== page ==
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as title i have:

var contentString ='< h3 id="demo">< /h3>;

i want to change the content of "demo" but don't know how to do it.
any good suggestion will be appreciated.

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3  
Please explain what you're ultimately trying to accomplish. Is this HTML going to become a new node in the page? Do you have some other plan for this HTML string? – Crazy Train Jun 16 '13 at 16:04
    
Ok the idea is to use contentString as content of an infobox, i should take strings from external file and then put them into the html into the var contentString, the html will contain more tags. so i have item="hello"; and i want to put it into "demo" inside contentString – Roberto Jun 16 '13 at 16:10
1  
And just finding the first '>' and inserting the content after it won't do? – Mr Lister Jun 16 '13 at 16:16
    
the problem is that contentstring does not contain only that, but a title, 5 paragraph,2 radiobuton, an input and a button, and i need to manipulate every item. – Roberto Jun 16 '13 at 16:29
    
First, you need to ask about an actual representation of your problem. Second, it seems like you're thinking about the DOM as though it was a string. If it starts off as a string of HTML, fine. But what you ultimately want is to convert your string into DOM nodes, and manipulate the nodes in a manner similar to manipulating any other JavaScript object. – Crazy Train Jun 16 '13 at 16:51

I think you should consider creating a node instead of creaty an "string node". Just like that:

var node = document.createElement('h3');
node.id = 'demo'
node.innerHTML = 'hello';
document.getElementsByTagName('body')[0].appendChild(node);

Fiddle :http://jsfiddle.net/RYHWc/

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Your html is invalid, it should have no spaces between '<' and 'h3'.

var contentString ='<h3 id="demo"> text </h3>';

After this changing an html's attribute is standard. I've done it in jQuery like this:

var contentString ='<h3 id="demo"> text </h3>';
contentString = $(contentString).attr('id', "mynewid");

Fiddle: http://jsfiddle.net/Pee3n/

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You can define a function that way:

function changeAttrValue(str,attrName,oldAttrVal,newAttrVal){
    return str.replace(new RegExp(attrName+'="'+oldAttrVal+'"'),attrName+'="'+newAttrVal+'"');
}

changeAttrValue('< h3 id="demo">< /h3>','id','demo','otherId'); // -> '< h3 id="otherId">< /h3>'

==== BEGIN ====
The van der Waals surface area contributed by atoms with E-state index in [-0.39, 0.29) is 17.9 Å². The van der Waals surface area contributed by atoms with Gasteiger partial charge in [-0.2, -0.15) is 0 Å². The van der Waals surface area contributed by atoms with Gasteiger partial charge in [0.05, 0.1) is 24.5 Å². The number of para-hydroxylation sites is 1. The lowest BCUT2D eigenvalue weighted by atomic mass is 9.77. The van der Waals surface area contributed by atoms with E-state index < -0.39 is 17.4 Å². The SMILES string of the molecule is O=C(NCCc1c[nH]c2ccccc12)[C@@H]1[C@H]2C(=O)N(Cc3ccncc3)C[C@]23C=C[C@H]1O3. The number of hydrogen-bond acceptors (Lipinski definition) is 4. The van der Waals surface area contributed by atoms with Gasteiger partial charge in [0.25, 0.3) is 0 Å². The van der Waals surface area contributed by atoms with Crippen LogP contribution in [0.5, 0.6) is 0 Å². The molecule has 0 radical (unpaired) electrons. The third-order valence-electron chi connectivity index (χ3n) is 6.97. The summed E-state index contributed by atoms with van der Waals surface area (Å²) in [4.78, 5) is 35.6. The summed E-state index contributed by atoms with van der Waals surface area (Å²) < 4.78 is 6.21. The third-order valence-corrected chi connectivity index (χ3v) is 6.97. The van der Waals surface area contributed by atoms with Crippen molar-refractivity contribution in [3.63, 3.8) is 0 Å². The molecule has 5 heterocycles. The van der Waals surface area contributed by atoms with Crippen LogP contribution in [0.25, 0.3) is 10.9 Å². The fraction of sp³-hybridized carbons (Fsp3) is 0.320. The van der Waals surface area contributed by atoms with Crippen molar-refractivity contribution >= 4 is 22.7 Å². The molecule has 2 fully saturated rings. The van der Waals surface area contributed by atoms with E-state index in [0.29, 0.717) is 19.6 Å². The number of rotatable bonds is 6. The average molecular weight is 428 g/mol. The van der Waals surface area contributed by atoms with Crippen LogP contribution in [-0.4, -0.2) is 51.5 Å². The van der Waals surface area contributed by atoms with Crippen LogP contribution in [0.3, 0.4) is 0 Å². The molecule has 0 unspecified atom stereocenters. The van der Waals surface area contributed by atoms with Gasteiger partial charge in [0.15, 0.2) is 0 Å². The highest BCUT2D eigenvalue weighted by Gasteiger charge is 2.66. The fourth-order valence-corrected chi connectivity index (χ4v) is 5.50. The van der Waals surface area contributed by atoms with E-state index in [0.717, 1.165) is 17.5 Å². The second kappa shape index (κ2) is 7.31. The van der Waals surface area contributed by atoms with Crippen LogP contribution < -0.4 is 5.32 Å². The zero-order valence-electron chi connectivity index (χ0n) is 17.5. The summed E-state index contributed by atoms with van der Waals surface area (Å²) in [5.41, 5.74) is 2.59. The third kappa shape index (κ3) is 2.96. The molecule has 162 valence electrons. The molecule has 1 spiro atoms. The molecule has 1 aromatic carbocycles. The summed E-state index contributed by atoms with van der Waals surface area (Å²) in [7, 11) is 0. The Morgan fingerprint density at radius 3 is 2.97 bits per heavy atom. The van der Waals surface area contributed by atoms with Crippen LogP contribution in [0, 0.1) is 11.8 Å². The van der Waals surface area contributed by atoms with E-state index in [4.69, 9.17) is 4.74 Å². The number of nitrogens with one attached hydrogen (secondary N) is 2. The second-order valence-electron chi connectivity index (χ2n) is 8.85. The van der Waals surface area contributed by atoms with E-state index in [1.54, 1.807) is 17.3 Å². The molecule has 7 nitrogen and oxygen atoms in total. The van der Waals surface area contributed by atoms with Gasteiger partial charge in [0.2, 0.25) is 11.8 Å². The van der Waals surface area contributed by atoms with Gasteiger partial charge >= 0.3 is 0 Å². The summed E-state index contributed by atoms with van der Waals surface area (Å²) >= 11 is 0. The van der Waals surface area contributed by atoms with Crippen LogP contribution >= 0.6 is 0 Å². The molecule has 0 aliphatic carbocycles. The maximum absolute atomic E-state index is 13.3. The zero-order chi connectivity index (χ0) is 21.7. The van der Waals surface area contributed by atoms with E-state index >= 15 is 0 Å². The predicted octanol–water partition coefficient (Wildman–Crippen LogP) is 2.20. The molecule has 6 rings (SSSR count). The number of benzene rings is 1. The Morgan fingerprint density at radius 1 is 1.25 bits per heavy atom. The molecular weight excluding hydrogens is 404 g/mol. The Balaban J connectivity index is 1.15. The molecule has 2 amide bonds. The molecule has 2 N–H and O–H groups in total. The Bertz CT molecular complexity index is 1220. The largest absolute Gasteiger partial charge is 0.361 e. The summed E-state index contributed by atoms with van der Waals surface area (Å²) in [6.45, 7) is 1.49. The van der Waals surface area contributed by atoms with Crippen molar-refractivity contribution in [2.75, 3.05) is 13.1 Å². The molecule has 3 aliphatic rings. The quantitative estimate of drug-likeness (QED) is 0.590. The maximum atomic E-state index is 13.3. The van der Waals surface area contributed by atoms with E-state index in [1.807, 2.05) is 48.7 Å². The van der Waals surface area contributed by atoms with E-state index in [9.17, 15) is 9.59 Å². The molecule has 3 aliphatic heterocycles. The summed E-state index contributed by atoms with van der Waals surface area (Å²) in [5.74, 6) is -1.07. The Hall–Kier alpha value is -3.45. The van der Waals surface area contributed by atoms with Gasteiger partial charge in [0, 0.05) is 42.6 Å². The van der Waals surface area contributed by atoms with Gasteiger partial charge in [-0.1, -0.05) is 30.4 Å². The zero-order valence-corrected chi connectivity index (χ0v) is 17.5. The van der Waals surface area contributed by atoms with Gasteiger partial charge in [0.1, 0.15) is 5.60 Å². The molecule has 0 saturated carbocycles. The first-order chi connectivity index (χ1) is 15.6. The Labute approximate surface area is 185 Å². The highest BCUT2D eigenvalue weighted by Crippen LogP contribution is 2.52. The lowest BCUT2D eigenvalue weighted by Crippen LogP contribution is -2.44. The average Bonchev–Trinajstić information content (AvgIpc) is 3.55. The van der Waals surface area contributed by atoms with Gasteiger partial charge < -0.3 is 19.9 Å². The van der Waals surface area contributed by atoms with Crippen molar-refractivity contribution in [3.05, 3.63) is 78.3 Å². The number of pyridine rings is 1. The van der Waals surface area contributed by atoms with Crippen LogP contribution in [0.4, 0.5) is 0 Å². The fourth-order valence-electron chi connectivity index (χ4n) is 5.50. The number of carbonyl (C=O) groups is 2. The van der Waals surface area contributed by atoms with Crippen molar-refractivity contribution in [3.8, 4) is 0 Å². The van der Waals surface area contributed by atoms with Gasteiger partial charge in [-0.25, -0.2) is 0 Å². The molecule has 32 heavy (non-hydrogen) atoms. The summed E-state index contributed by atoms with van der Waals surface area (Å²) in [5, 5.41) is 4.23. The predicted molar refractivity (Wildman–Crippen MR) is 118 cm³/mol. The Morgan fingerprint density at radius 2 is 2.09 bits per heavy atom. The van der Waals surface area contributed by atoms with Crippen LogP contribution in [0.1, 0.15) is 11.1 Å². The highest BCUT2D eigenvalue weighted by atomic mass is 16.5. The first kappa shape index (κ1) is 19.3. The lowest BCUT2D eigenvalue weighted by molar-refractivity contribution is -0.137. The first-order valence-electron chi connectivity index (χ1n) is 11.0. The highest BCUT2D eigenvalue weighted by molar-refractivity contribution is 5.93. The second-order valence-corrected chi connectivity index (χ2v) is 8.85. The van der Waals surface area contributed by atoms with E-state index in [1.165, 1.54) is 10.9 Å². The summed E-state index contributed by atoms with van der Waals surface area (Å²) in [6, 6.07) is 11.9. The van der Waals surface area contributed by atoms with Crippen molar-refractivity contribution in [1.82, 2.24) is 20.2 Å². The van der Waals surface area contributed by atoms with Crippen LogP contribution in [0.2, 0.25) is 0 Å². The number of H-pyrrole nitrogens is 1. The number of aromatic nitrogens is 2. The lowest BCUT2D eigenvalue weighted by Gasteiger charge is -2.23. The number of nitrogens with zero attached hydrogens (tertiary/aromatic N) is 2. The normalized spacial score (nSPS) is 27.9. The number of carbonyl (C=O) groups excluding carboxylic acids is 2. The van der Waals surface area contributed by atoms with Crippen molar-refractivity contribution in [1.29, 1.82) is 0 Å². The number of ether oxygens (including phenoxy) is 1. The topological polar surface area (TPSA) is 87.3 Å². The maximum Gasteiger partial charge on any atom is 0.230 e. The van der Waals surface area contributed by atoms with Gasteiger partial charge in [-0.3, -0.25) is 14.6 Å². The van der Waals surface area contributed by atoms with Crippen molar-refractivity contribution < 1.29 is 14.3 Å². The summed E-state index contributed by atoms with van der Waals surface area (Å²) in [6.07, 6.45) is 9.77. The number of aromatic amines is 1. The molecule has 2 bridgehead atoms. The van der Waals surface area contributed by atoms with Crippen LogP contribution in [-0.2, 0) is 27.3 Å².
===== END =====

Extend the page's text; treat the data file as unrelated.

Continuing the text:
changeAttrValue('< h3 class="head">< /h3>','class','head','otherClass'); // -> '< h3 class="otherClass">< /h3>'

I'm actually not friend of this notation:

new RegExp

I recommend you that you use always literals like this:

/\w+/, /\d{1,2}/

but for the function changeAttrValue I could not find a better solution, sorry... Nevertheless

p.s. So that the function works, do not write:

id='demo'

write:

id="demo"

I hope this helps you and you wanted to accomplish it this way.

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There are many ways to add content to an element in Javascript from a string.

A simple one is to place a token that you can replace later:

var contentString ='<h3 id="demo">__CONTENT__</h3>';
var newContent = 'foo';
contentString = contentString.replace('__CONTENT__', newContent);

Or you can have your code divided in multiple vars and concatenate them:

var contentString1 = '<h3 id="demo">';
var contentString2 = '</h3>';
var newContent = 'foo';
var contentString = contentString1 + newContent + contentString2;

You can also use JQuery, create the DOM element and add the content:

var contentString ='<h3 id="demo"></h3>';
var $el = $(contentString);
var newContent = 'foo';
$el.html(newContent);

Considering multiple tags in the contentString you can do:

var contentString ='<h1>...</h1><h3 id="demo"></h3>';
var newContent = 'foo';

//Create a div wrapper
var $wrapper = $('<div>');

//Add all the content
$wrapper.html(contentString);

//get the element with id "demo"
var $el = $wrapper.find("#demo");

//add content to that element
$el.html(newContent);

//get a string once again with the new content
contentString = $wrapper.html();
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